It is increasingly being realized around the world that rivers and lakes cannot be infinitely sacrificed or bent to man’s will in the name of economic development. China’s policymakers, too, have to learn that it is unsustainable for them to continue just drawing power from the water supply come rain or shine.

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Yangtze River Drought Reaches Shanghai

The lingering drought in the middle and lower reaches of the Yangtze, the worst in half a century, has reached Shanghai with officials saying that local reservoirs can barely meet demand and that saltwater is getting into freshwater acquirers as is common in times of drought as tides flow higher up river. City officials have promised that power cuts will not affect domestic consumers though some factories and stores have been told they may have to shut down during the hottest days of the summer to limit demand and that the customary power cuts will be more severe than usual. The Yangtze delta is home to 400 million people and 40% of the country’s economic activity.

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New Flood Surge Threat To Three Gorges Dam

The recent heavy rain in the upper reaches of the Yangtze River is posing a second flood surge threat to the Three Gorges Dam.  On Tuesday, the water level in the dam was more than 7 meters higher than the 145-meter flood alarm level, according to the Yangtze River Flood Control and Drought Relief Headquarters. Water levels reached 158 meters in July, just 17 meters below maximum capacity. Shipping through the Three Gorges was again suspended on Monday evening.

Update: The peak surge has passed without mishap, CCTV reports.

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Three Gorges Dam Water Level Rising To Critical Height

The death toll from the flooding that has swept across southern and central China this year has passed 750 with at least a further 367 people missing. Xinhua reported 742 deaths as of Friday morning and another 34 over the past two days. The severity of the current situation was highlighted by Prime Minister Wen Jiabao, who warned that more serious floods and disasters were in the offing. The International Red Cross notes that water levels in more than 230 rivers have risen above the danger mark and that some areas along the Yangtze River are experiencing their worst flooding in 30 years. In Shaanxi, one of the worst-hit of the 28 affected provinces, the Luofu River, a tributary of the Weihe, burst its banks Saturday, forcing more than 9,000 people to flee their homes. (Map of affected provinces.)

Much attention is now focused on the Three Gorges Dam (below, showing water being discharged on July 21 to lower the level of its reservoir). The dam, built in part to control the seasonal flooding of the Yangtze River, is facing its most severe test since being completed four years ago. With water levels in the upper reaches of the rain-swollen river at their highest since 1987, the dam set a record level of 158 meters on Friday, just 17 meters below capacity. Though the level fell slightly, the flood control authority says it expects that to reverse as torrential rain continues to fall upstream.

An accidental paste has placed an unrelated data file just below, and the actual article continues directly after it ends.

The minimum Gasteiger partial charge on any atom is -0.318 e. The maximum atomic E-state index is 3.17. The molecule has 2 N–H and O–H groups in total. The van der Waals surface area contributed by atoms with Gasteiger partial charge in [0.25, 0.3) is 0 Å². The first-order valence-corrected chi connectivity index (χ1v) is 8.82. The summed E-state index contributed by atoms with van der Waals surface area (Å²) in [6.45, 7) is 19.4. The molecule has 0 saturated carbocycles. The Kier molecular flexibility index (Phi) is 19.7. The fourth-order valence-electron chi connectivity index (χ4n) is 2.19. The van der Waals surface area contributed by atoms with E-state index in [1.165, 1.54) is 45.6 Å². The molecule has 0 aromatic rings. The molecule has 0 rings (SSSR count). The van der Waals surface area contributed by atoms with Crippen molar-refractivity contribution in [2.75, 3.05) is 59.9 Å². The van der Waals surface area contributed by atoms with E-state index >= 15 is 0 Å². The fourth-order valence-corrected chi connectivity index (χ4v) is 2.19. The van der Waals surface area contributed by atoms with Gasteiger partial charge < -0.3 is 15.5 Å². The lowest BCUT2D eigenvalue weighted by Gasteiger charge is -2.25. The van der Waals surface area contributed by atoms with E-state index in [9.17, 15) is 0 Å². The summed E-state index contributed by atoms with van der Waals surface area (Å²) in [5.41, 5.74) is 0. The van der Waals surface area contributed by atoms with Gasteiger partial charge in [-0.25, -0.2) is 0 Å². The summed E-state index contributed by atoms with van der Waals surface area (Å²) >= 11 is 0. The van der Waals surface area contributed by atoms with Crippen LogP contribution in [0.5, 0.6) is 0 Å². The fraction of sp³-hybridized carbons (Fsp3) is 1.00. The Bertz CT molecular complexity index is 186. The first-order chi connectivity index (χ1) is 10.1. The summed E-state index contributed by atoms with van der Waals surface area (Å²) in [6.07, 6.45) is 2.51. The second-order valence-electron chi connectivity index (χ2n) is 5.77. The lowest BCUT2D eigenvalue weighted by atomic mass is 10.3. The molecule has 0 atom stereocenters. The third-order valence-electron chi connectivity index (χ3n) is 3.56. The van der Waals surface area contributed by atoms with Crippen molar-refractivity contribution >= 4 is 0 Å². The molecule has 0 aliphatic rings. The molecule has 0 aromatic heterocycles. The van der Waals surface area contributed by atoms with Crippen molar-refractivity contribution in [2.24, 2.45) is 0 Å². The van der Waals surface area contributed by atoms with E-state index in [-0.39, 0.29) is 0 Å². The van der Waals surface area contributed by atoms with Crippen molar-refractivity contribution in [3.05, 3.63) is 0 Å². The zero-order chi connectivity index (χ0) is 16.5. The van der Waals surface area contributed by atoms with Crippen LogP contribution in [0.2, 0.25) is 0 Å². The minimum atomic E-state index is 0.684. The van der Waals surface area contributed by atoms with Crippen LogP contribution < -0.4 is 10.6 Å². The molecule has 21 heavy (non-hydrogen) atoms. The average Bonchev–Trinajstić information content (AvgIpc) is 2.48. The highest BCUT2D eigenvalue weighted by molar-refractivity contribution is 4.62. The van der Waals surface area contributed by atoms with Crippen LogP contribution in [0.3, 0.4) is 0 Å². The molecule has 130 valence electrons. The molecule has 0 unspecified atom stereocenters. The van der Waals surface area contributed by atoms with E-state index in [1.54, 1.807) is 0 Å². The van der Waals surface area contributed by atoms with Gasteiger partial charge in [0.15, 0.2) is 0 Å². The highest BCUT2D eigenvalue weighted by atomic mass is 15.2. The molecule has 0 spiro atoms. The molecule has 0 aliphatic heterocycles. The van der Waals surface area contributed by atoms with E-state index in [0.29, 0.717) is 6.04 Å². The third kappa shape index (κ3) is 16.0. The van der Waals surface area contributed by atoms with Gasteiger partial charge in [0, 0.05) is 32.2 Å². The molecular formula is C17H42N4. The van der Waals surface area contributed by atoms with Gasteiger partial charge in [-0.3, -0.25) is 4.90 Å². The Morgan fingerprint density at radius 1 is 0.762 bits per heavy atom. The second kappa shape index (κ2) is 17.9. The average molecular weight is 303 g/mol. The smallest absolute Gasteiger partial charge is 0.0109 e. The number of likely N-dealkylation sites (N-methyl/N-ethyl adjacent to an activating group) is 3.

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Death Toll From China’s Deadly Rains Passes 700

The death toll from the torrential rains that have inundated many of the southern and central provinces has now passed 700 for the year to date, Xinhua reports. Another 347 people are  reported still missing in what are the worst floods in a decade. (Map of affected provinces.) Beyond the human toll, direct economic losses are now put at 142.2 billion yuan ($21 billion). The State Council, after a meeting presided over by Prime Minister Wen Jiabao, warned that the situation remains critical; the rain-swollen Yangtze (below) and Huaihe Rivers and Taihu Lake are above safety levels and the third typhoon of the season, Chanthu, has just made landfall on the south coast.

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The floods have caused fears of a repeat of the devastating 1998 floods when embankments burst along a similarly rain-swollen Yangtze, leaving more than 4,000 people dead. The Three Gorges Dam was built partly to act as a flood control to prevent that happening again. The shipping locks at the dam were closed for three days earlier this week, though have now been reopened.

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Deadly Flood And Landslide Risks Return

The dangers of rain-swollen rivers bursting dams and embankments never really went away even after authorities recently said the worst of the recent rains that have inundated southern and eastern China were abating. Now millions are at risk along the Yangtze River, Xinhua reports, and meteorologists are saying the rains will resume imminently bring more floods and deadly landslides to the south and east of the country.

In northwestern Qinghai province, thousands have been evacuated downstream of the Wenquan reservoir which, thanks to snow melt as well as the rains, is now holding three times its safe capacity of water. Emergency teams are cutting relief channels to lower the water level. The reservoir’s retaining dam is said to have been badly maintained, not an uncommon story. If it gives way, Golmud, a city of 200,000 people 130 kms away could be under 4 meters of water.